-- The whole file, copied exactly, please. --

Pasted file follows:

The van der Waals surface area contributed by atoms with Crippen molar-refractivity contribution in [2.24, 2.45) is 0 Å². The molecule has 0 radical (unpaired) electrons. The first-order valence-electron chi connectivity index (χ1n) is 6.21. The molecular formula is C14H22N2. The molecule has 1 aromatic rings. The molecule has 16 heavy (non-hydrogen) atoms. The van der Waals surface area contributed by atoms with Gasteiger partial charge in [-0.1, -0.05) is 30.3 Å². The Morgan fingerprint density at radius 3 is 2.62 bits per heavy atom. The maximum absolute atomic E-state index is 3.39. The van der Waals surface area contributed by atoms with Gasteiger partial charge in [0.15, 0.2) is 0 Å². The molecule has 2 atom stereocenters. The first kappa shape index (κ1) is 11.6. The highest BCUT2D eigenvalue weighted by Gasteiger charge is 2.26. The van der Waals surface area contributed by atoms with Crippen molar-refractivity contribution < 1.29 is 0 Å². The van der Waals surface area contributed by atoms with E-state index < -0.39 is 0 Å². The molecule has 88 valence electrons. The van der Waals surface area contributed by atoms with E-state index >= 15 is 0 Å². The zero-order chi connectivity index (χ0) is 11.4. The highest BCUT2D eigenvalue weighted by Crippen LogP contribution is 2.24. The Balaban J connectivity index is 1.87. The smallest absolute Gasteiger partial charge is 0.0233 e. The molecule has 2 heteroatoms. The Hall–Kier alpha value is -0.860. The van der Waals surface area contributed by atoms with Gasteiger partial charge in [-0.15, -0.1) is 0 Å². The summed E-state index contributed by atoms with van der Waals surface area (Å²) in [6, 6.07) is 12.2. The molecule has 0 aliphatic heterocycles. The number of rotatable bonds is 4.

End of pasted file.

The van der Waals surface area contributed by atoms with Crippen molar-refractivity contribution in [2.24, 2.45) is 0 Å². The molecule has 0 radical (unpaired) electrons. The first-order valence-electron chi connectivity index (χ1n) is 6.21. The molecular formula is C14H22N2. The molecule has 1 aromatic rings. The molecule has 16 heavy (non-hydrogen) atoms. The van der Waals surface area contributed by atoms with Gasteiger partial charge in [-0.1, -0.05) is 30.3 Å². The Morgan fingerprint density at radius 3 is 2.62 bits per heavy atom. The maximum absolute atomic E-state index is 3.39. The van der Waals surface area contributed by atoms with Gasteiger partial charge in [0.15, 0.2) is 0 Å². The molecule has 2 atom stereocenters. The first kappa shape index (κ1) is 11.6. The highest BCUT2D eigenvalue weighted by Gasteiger charge is 2.26. The van der Waals surface area contributed by atoms with Crippen molar-refractivity contribution < 1.29 is 0 Å². The van der Waals surface area contributed by atoms with E-state index < -0.39 is 0 Å². The molecule has 88 valence electrons. The van der Waals surface area contributed by atoms with E-state index >= 15 is 0 Å². The zero-order chi connectivity index (χ0) is 11.4. The highest BCUT2D eigenvalue weighted by Crippen LogP contribution is 2.24. The Balaban J connectivity index is 1.87. The smallest absolute Gasteiger partial charge is 0.0233 e. The molecule has 2 heteroatoms. The Hall–Kier alpha value is -0.860. The van der Waals surface area contributed by atoms with Gasteiger partial charge in [-0.15, -0.1) is 0 Å². The summed E-state index contributed by atoms with van der Waals surface area (Å²) in [6, 6.07) is 12.2. The molecule has 0 aliphatic heterocycles. The number of rotatable bonds is 4.